Recently a bit of news appeared that made me sad: Michael Caine, one of the best actors ever, was retiring. Of course, he has the right the withdraw from his profession and take it easy. Still, when I hear that a real artist retires not for health reasons I always think, why? To stop doing what you love best? What kind of decision is that?
It turned out that the news on his retirement was not true. Caine is not a young man, his health could be better and he is aware that, after 88, big parts are scarce. But still, Sir Michael, please, I beg you, keep it going.
What follows is some bits of one of his books about his life as an actor (Blowing the Bloody Doors Off: And Other Lessons in Life, 2018), unmissable if you have an interest in the acting trade.
3 books of memories of an amazing career
Caine’s career started in the 60s and has spanned until now, the last years partly to his work with Christopher Nolan, who tries to count on Caine in every project – Batman’s butler Alfred in the Nolan trilogy introduced Caine to a whole new generation.
Chronologically, a few of his achievements: Zulu (1964), The Ipcress File (1965), Alfie (1966, which got him an Oscar nomination), The Italian Job (1969), Get Carter (1971), Sleuth (1972), The Man Who Would Be King (1975), Educating Rita (1983) which earned him the BAFTA and Golden Globe Award for Best Actor, and Woody Allen‘s Hannah and Her Sisters (1986) which gave him his first Academy Award for Best Supporting Actor. He received his second Academy Award for Best Supporting Actor for his performance in The Cider House Rules in 1999.
I would never be a star
With my appearance and my accent, I knew for sure I would never be a star. That world was distant, unreachable. In those days, in the 1940s and 1950s, your accent didn’t just tell where you came from, it told where you were going to, and if you had a Cockney accent like mine, that was nowhere.
No drama school
I didn’t go to drama school so most of my learning was on-the-job or on-the-bus. On the bus and the tube, I learnt voice and movement and character, from watching how people behaved. On the job, I learnt lessons of technique that I used throughout my career and still draw on every day I am on set; I built skills and confidence that prepared me for anything and everything the business could throw at me. My years in draughty repertory theatres, my brief unsuccessful stint in Joan Littlewood’s Theatre Workshop and my endless bit parts on TV and one-line movie roles formed my apprenticeship, and for an actor I still think there can be no better start.
Learning by observing
More generally, I observe people all the time. In the early days it was on the bus and the tube. Now it’s in restaurants, at the airport, in the doctor’s waiting room. But wherever and whenever it is, I’m looking out for mannerisms, listening in for turns of phrase and watching how people respond to each other. Not just the obvious: I’m seeing whether I can discover something new. Over the years I have become an expert at reading body language.
How to play a drunkard
I was cast as a drunkard, and at my first rehearsal I came staggering onto the stage, then swayed about a bit. The director held up his hand. ’ ‘Stop. What are you doing, Michael?’ ‘I’m drunk in this scene,’ I explained, failing to hide my irritation that it had not been apparent. ‘I know that,’ he said. ‘But what are you doing? You’re giving me an actor playing a drunk. I’m paying you to be a drunk. You’re trying to talk slurred and walk crooked. A real drunk is trying to speak clearly and walk straight.’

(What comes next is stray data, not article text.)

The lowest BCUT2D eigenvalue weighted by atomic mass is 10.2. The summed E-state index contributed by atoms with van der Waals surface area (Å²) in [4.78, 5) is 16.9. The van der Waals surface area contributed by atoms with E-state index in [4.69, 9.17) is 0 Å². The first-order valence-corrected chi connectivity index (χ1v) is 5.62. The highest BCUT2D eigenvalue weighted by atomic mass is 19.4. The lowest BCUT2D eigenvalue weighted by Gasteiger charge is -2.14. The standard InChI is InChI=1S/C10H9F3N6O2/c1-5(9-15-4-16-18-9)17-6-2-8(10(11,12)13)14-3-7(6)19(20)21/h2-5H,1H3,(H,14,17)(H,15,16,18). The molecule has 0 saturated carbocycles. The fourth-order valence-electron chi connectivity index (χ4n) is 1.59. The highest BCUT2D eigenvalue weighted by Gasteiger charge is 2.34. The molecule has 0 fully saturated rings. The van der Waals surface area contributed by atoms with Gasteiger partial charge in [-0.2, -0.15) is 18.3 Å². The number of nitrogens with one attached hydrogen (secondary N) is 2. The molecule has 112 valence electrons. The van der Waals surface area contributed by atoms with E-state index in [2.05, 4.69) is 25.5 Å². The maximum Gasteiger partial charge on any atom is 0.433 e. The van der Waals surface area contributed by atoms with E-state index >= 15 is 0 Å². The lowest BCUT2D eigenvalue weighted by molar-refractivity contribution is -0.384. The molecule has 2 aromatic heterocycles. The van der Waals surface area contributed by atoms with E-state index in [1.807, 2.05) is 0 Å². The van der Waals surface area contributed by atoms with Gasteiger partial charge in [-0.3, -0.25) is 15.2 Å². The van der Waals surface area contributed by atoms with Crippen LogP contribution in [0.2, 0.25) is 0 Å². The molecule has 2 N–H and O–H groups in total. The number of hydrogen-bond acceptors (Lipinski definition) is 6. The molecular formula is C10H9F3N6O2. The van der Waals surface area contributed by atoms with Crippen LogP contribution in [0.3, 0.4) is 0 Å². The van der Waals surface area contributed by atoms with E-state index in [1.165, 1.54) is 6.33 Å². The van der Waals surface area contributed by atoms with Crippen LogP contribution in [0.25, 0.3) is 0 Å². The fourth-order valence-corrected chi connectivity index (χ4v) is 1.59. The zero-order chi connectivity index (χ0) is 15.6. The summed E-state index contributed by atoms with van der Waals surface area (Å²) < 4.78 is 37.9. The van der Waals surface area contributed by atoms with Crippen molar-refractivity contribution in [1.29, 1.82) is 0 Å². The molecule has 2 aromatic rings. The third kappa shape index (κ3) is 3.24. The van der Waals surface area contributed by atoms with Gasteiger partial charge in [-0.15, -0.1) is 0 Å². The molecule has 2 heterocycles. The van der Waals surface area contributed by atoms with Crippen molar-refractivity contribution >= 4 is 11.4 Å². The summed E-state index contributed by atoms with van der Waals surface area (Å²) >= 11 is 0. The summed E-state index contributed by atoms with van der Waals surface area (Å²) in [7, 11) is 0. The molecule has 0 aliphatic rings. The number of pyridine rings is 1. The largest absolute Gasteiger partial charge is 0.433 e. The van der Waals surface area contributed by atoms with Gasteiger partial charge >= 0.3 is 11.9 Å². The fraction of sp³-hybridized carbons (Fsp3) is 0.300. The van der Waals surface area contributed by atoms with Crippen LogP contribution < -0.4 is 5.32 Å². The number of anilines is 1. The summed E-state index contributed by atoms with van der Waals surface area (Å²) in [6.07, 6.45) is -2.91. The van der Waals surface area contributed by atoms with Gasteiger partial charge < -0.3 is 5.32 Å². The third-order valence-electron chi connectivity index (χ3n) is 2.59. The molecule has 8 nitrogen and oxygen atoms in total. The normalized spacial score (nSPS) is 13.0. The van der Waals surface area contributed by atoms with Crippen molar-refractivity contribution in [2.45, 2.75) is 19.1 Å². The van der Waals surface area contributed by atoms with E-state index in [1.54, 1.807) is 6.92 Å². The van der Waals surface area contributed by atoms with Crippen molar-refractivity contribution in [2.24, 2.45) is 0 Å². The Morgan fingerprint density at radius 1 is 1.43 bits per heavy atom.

An important lesson
THE MAIN LESSON I learnt from Joan Littlewood – the only person who ever fired me – was this: the rehearsal is the work, the performance is the relaxation. Once I had worked out what it meant – that by the time you get to the performance, you should be so familiar with what you are doing that it seems effortless – I understood its importance, in acting and in life.
This goes beyond getting the basics right – turning up on time, maintaining energy levels, checking the kit. It’s about knowing your role inside out. If you can prepare thoroughly, if you can put in the spadework before the performance – or any big challenge – then you’ll be more in control. You’ll be more in control of your material, your nerves and yourself. That control should free you up to listen, pay attention to what is going on around you and react to whatever gets thrown at you.
The rehearsal is the work
You have already done the work in rehearsal, you have already been through all the sweat, had all the nightmares, and when it comes to the performance you can relax, give it your best and deal with everything – from a slight change of plan to a complete and utter balls-up – from a place of alert but calm confidence. If you do it right, preparation is not in any way opposed to spontaneity. It actually allows you to be spontaneous.
When you are prepared, you are able to subdue your fear, control your nerves, channel your energy and enter that state of highly alert relaxation that is spontaneity’s best friend. In the theatre and in the movies, preparation means researching your character, working out gestures, movement and mannerisms and above all learning your lines. In the theatre you can add another layer of rehearsal with the cast.
You can watch a great 1969 video interview with Michael Caine here.
Below, Michael Caine’s first interview for American television, filmed during the summer of 1965 outside of his home in London:
MORE ON MICHAEL CAINE IN OUR POSTS Michael Caine On Acting For The Screen and More About Film Acting from Master Michael Caine (Part 2).
MORE ON FILM ACTING IN OUR POSTS The King of B-movies, Bruce Campbell, on Film Acting, No Small Parts, Goodbye to a Master of Acting, Max Von Sydow, On Screen Acting According to Edward Dmytryk (and Jean Porter), Joseph Cotten, a Great Autobiography and On Directing: An Elia Kazan’s Masterclass.